Jordan v. Jewel Food, US 7th Cir. (2/19/14)
Communications Law, Constitutional Law, Entertainment & Sports Law
When basketball legend Michael Jordan was inducted into the Naismith Memorial Basketball Hall of Fame in 2009, Sports Illustrated produced a special commemorative issue devoted exclusively to Jordan’s remarkable career. Jewel Foods was offered free advertising space in the issue for agreeing to stock the magazine in its 175 stores. Jewel submitted a full-page ad congratulating Jordan, which ran on the inside back cover of the commemorative issue. To Jordan the ad constituted a misappropriation of his identity for the supermarket chain’s commercial benefit. He sought $5 million in damages, alleging violations of the federal Lanham Act, the Illinois Right of Publicity Act, the Illinois deceptive-practices statute, and the common law of unfair competition. The district court accepted Jewel’s First Amendment defense, that its ad was “noncommercial” speech with full First Amendment protection. The Seventh Circuit reversed and remanded. Jewel’s ad prominently featured the “Jewel-Osco” logo and marketing slogan, which were creatively and conspicuously linked to Jordan in the text of the ad’s congratulatory message. The ad was a form of image advertising aimed at promoting the Jewel-Osco brand; it was commercial speech and subject to the laws cited by Jordan.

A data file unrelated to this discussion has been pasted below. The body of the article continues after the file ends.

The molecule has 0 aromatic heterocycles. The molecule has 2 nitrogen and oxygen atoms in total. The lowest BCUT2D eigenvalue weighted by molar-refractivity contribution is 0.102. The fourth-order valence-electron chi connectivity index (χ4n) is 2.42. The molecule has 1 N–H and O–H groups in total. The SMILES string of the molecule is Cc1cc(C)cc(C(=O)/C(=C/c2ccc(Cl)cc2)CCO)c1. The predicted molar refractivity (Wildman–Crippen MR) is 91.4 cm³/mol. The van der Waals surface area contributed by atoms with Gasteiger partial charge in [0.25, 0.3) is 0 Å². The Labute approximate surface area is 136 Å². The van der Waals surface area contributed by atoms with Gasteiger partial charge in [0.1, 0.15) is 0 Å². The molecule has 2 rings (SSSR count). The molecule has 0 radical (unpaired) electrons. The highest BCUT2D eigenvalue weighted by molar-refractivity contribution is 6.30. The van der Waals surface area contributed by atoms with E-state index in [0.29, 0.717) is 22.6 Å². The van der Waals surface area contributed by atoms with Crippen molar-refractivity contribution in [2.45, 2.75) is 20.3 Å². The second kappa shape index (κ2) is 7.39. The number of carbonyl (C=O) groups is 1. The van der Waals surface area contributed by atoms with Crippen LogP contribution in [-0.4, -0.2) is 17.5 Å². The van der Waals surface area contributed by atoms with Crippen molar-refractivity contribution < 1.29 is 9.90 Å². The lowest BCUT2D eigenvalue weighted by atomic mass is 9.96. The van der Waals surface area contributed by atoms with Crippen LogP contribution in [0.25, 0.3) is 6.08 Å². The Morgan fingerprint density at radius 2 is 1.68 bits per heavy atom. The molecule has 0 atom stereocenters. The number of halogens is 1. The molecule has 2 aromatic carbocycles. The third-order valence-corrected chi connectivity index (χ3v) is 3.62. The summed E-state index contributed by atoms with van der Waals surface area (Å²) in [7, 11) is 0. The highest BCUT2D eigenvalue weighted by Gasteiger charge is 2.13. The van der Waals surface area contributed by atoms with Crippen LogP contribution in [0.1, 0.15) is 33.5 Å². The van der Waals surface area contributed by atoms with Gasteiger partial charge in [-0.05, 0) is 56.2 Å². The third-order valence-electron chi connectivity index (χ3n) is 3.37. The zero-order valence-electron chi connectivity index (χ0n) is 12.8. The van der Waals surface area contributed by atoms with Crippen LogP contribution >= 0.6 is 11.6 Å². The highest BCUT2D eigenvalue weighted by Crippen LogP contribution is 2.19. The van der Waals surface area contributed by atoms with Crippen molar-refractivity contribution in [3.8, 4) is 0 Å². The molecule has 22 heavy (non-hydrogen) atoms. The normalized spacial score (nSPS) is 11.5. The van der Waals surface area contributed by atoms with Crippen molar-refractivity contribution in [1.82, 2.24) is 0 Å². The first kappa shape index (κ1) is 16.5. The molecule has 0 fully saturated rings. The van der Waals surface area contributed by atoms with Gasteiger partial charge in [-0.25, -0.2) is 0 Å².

Ay v. Holder, US 2nd Cir. (2/20/14)
Petitioner, a Kurdish ethnic and citizen of Turkey, sought review of the BIA’s order affirming the IJ’s denial of asylum, withholding of removal, and protection under the Convention Against Torture (CAT). The IJ concluded that on at least four or five occasions, petitioner gave food and, on at least one occasion, clothing, to individuals whom petitioner knew, or had reason to know, to be members of Kurdish terrorist groups. The BIA adopted the IJ’s findings and legal conclusions. The court found no error in the agency’s factual conclusion that petitioner provided material support to a terrorist organization. However, the court remanded in order to allow the BIA to address a precedential issue: whether the Immigration and Nationality Act, 8 U.S.C. 1182(a)(3)(B)(iv)(VI), should be construed to include a duress exception to the admissibility bar that the Act otherwise established for those who have provided material support to a terrorist organization. Accordingly, the court granted in part, denied in part, and remanded for further proceedings.